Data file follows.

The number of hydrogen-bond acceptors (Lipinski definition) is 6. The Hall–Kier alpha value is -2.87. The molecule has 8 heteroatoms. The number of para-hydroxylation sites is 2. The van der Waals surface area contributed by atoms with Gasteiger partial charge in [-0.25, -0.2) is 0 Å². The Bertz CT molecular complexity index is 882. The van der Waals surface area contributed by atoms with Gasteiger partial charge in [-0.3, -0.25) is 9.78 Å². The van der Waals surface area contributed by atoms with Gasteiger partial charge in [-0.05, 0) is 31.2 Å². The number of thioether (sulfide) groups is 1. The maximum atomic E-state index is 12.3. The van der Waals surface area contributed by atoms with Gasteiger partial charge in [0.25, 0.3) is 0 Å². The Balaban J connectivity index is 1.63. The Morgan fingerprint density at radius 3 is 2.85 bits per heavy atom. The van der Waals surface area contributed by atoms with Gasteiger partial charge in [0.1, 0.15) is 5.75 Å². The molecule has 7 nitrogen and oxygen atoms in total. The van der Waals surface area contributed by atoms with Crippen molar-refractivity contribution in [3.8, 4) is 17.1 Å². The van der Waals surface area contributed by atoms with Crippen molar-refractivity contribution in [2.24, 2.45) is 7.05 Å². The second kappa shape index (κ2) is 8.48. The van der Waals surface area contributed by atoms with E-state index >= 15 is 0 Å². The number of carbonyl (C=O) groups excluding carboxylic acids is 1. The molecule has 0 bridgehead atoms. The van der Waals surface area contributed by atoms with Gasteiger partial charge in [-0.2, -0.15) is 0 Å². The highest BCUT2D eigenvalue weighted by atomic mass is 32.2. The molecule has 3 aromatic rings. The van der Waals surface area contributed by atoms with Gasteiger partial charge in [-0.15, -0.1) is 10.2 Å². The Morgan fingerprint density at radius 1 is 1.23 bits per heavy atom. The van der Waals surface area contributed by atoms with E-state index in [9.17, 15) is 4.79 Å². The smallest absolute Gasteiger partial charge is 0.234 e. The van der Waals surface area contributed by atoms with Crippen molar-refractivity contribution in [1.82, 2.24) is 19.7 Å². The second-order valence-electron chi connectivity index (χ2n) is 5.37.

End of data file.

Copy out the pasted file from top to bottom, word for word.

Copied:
The number of hydrogen-bond acceptors (Lipinski definition) is 6. The Hall–Kier alpha value is -2.87. The molecule has 8 heteroatoms. The number of para-hydroxylation sites is 2. The van der Waals surface area contributed by atoms with Gasteiger partial charge in [-0.25, -0.2) is 0 Å². The Bertz CT molecular complexity index is 882. The van der Waals surface area contributed by atoms with Gasteiger partial charge in [-0.3, -0.25) is 9.78 Å². The van der Waals surface area contributed by atoms with Gasteiger partial charge in [-0.05, 0) is 31.2 Å². The number of thioether (sulfide) groups is 1. The maximum atomic E-state index is 12.3. The van der Waals surface area contributed by atoms with Gasteiger partial charge in [0.25, 0.3) is 0 Å². The Balaban J connectivity index is 1.63. The Morgan fingerprint density at radius 3 is 2.85 bits per heavy atom. The van der Waals surface area contributed by atoms with Gasteiger partial charge in [0.1, 0.15) is 5.75 Å². The molecule has 7 nitrogen and oxygen atoms in total. The van der Waals surface area contributed by atoms with Crippen molar-refractivity contribution in [3.8, 4) is 17.1 Å². The van der Waals surface area contributed by atoms with Crippen molar-refractivity contribution in [2.24, 2.45) is 7.05 Å². The second kappa shape index (κ2) is 8.48. The van der Waals surface area contributed by atoms with E-state index >= 15 is 0 Å². The number of carbonyl (C=O) groups excluding carboxylic acids is 1. The molecule has 0 bridgehead atoms. The van der Waals surface area contributed by atoms with Gasteiger partial charge in [-0.2, -0.15) is 0 Å². The highest BCUT2D eigenvalue weighted by atomic mass is 32.2. The molecule has 3 aromatic rings. The van der Waals surface area contributed by atoms with Gasteiger partial charge in [-0.15, -0.1) is 10.2 Å². The Morgan fingerprint density at radius 1 is 1.23 bits per heavy atom. The van der Waals surface area contributed by atoms with E-state index in [9.17, 15) is 4.79 Å². The smallest absolute Gasteiger partial charge is 0.234 e. The van der Waals surface area contributed by atoms with Crippen molar-refractivity contribution in [1.82, 2.24) is 19.7 Å². The second-order valence-electron chi connectivity index (χ2n) is 5.37.